2 & 3 BR/Low–Income Families

St. Johns Woods, 8652 N Swift Way                                                           286–8652

1, 2 and 3 BR. Low-income families, including disabled & senior citizens

Upshur House, 2650 NW Upshur St.                                                             226–3485

1 & 2 BR/Couples & Families

Housing Program, 30 N Webster, # C                                                         280–6904

Provide information & referral for general housing, transitional housing for families, rental listings provided weekly. Must come into office for listings, not call.

Fair Housing Council, 1020 SW Taylor St. Suit 700                                 223–8295

Helps with issues of housing discrimination including gender and family status.

Fair Housing Hotline                                                                                                1–800–424–3247

Housing discrimination hotline by the State of Oregon.

Habitat for Humanity, 1478 NE Killingsworth                                        287–9529

A non–profit, ecumenical Christian housing ministry that builds new houses & rehabilitates old ones in partnership with low–income families.  Habitat homes are built with volunteer labor & donated materials & are sold to families at no profit through no–interest loans.  This program requires purchasers to put in 350–500 hours of volunteer labor, which can include work donated by friends & family.  House payments are kept to a minimum amount including taxes & insurance.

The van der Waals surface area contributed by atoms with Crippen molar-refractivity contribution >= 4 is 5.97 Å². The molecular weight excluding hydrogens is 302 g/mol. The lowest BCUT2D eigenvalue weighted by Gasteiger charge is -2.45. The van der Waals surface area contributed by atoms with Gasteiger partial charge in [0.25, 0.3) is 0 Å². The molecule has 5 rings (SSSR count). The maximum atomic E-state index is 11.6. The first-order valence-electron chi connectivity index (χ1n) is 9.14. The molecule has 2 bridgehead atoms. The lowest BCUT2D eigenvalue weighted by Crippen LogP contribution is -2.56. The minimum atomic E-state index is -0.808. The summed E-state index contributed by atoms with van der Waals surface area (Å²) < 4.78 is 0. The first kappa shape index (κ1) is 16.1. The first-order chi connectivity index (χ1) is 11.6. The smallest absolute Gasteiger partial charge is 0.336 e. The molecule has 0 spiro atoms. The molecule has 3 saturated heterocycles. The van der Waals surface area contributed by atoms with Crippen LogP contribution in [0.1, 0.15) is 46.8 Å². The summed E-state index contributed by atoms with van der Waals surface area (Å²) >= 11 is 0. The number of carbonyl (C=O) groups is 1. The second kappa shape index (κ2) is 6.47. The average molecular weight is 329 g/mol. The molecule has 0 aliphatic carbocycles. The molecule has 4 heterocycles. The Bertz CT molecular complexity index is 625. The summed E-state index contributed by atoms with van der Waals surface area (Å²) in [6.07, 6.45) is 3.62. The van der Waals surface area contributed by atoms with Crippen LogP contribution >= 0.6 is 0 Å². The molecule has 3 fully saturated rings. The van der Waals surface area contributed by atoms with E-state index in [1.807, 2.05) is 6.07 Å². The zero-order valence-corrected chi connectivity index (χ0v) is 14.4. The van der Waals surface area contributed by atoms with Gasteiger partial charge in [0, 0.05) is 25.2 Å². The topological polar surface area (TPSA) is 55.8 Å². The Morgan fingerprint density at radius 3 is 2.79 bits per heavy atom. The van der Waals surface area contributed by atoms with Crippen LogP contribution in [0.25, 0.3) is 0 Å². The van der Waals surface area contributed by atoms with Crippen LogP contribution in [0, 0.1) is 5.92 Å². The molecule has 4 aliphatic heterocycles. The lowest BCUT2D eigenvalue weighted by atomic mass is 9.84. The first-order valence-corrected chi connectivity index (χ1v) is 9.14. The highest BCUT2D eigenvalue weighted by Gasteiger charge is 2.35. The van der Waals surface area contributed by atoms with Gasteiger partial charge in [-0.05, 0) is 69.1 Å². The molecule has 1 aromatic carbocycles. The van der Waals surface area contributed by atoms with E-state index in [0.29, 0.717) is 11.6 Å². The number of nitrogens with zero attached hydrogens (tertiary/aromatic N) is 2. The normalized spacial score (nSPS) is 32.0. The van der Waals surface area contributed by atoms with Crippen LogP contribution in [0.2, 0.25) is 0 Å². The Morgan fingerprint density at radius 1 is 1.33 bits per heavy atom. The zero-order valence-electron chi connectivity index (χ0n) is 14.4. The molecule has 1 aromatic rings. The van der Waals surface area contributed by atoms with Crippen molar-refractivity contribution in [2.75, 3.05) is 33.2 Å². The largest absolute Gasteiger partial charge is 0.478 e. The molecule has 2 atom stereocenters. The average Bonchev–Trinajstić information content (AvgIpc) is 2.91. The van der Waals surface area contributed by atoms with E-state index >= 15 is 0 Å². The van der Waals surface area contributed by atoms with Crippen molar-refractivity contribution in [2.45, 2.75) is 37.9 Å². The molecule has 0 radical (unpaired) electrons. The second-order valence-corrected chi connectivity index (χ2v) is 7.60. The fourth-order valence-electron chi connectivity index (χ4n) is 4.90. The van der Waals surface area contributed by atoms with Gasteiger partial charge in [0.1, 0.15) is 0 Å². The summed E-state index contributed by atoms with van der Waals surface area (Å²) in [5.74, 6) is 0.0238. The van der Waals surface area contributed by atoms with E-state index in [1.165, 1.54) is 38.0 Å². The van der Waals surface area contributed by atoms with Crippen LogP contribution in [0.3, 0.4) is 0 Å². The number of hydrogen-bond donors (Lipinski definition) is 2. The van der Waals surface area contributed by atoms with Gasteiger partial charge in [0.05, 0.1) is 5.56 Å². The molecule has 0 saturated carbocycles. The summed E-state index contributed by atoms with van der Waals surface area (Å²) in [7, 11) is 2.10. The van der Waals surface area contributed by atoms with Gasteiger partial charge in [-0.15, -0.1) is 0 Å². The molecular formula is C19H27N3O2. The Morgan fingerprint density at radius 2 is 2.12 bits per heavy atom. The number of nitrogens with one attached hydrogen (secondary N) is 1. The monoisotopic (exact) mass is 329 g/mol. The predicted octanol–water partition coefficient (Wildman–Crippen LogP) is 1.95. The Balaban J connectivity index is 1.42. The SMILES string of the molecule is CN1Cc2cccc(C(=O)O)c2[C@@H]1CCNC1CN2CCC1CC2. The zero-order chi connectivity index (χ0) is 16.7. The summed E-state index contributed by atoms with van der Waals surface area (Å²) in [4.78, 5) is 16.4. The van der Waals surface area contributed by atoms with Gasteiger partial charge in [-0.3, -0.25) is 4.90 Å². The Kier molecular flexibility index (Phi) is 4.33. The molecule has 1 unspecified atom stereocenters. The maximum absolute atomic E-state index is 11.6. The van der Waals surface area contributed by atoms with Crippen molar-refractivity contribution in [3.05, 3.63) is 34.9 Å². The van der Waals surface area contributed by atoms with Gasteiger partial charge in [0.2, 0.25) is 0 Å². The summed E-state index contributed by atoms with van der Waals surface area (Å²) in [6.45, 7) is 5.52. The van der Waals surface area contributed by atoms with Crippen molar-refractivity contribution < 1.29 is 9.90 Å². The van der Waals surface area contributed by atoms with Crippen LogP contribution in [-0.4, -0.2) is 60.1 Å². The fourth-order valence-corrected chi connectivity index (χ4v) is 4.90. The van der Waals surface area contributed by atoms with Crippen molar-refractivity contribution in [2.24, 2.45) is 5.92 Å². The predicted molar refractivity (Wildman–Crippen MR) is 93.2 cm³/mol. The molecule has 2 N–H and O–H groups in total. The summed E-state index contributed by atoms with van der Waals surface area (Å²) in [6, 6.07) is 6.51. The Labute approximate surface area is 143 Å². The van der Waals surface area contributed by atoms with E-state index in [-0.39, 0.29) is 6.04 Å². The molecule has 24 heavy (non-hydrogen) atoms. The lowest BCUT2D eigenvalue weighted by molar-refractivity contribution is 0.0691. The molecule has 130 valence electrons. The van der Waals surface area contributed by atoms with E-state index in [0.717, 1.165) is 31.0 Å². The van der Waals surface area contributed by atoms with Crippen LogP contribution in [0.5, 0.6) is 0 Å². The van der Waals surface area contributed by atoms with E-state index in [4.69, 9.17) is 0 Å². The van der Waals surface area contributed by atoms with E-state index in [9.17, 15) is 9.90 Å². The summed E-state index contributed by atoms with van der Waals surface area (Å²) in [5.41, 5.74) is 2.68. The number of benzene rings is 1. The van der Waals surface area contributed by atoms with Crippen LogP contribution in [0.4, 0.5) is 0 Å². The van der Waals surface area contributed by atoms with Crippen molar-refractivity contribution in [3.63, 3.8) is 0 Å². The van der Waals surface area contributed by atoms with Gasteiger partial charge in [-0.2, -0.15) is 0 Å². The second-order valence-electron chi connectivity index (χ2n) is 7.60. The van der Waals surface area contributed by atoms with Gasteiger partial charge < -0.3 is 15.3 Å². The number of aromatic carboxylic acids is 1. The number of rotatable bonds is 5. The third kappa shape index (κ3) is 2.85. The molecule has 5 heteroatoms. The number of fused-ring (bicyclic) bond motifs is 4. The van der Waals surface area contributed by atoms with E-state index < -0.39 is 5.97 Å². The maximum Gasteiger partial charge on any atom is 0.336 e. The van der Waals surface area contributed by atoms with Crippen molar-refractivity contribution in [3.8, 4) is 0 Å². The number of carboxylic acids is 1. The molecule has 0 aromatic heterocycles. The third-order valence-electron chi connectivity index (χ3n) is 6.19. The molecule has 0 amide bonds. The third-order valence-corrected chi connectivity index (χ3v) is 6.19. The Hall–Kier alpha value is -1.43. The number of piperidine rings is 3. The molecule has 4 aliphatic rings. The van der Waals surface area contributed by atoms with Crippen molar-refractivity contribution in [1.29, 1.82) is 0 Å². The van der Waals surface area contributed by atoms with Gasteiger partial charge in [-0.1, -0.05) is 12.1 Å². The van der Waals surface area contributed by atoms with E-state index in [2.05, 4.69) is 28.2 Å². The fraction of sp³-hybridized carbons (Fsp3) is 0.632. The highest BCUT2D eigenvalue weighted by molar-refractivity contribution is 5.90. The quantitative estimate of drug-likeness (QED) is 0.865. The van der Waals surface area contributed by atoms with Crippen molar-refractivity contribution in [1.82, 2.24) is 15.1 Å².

HOST (Home Ownership a Street at a Time), 1818 NE MLK                                    331–1752

Low–income home ownership for first time buyers located in inner North/ Northeast Portland.

Metro Community Development Corporation                                                      234–3265

Rentals available to low–income families & individuals.  Specializing in affordable apartments,  Home Buyer/Ownership Program.  May  be waiting list.  Also operates a distribution center for new & used clothing on Thursdays from 11:30am–3:00pm.  Small fee to cover storage. Call for location.

PCRC (Portsmouth Community Redevelopment Corp)                              283–1096

Low–income home ownership.

PCRI (Portland Community Reinvestment Initiatives)                            288–2923

Low–income housing for all of Multnomah County.  Some home buying.

Portland Housing Center, 1605 NE 45th Ave.                                            282–7744

Information & referral regarding housing issues, tenant rights & loan program resources.  Home ownership counseling and education.  Mortgage foreclosure prevention program.  Fair housing help regarding discrimination (hotline: 282–1964).

Hours: 9am–5pm, Mon – Fri.